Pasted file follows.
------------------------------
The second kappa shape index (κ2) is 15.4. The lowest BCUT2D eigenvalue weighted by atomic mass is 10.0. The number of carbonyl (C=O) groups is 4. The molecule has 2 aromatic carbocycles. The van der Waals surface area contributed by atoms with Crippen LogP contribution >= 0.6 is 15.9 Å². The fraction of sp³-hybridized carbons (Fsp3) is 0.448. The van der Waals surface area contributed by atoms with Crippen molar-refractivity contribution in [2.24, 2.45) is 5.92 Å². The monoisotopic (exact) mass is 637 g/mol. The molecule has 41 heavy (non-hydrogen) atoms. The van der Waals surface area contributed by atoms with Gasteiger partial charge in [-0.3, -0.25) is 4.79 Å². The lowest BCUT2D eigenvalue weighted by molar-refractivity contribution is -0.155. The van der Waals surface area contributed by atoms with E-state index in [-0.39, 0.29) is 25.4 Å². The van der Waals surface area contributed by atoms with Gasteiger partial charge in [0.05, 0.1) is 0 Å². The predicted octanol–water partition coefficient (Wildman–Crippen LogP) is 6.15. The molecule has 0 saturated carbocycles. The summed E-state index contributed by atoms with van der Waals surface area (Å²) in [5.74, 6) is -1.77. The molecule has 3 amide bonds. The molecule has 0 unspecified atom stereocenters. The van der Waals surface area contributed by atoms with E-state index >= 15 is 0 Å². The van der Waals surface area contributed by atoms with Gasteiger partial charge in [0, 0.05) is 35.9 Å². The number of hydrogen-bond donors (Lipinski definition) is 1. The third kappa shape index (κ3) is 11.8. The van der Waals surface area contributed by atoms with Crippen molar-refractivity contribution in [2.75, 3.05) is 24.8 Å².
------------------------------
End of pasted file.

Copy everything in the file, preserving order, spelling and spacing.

The second kappa shape index (κ2) is 15.4. The lowest BCUT2D eigenvalue weighted by atomic mass is 10.0. The number of carbonyl (C=O) groups is 4. The molecule has 2 aromatic carbocycles. The van der Waals surface area contributed by atoms with Crippen LogP contribution >= 0.6 is 15.9 Å². The fraction of sp³-hybridized carbons (Fsp3) is 0.448. The van der Waals surface area contributed by atoms with Crippen molar-refractivity contribution in [2.24, 2.45) is 5.92 Å². The monoisotopic (exact) mass is 637 g/mol. The molecule has 41 heavy (non-hydrogen) atoms. The van der Waals surface area contributed by atoms with Gasteiger partial charge in [-0.3, -0.25) is 4.79 Å². The lowest BCUT2D eigenvalue weighted by molar-refractivity contribution is -0.155. The van der Waals surface area contributed by atoms with E-state index in [-0.39, 0.29) is 25.4 Å². The van der Waals surface area contributed by atoms with Gasteiger partial charge in [0.05, 0.1) is 0 Å². The predicted octanol–water partition coefficient (Wildman–Crippen LogP) is 6.15. The molecule has 0 saturated carbocycles. The summed E-state index contributed by atoms with van der Waals surface area (Å²) in [5.74, 6) is -1.77. The molecule has 3 amide bonds. The molecule has 0 unspecified atom stereocenters. The van der Waals surface area contributed by atoms with E-state index >= 15 is 0 Å². The van der Waals surface area contributed by atoms with Gasteiger partial charge in [0, 0.05) is 35.9 Å². The number of hydrogen-bond donors (Lipinski definition) is 1. The third kappa shape index (κ3) is 11.8. The van der Waals surface area contributed by atoms with Crippen molar-refractivity contribution in [2.75, 3.05) is 24.8 Å².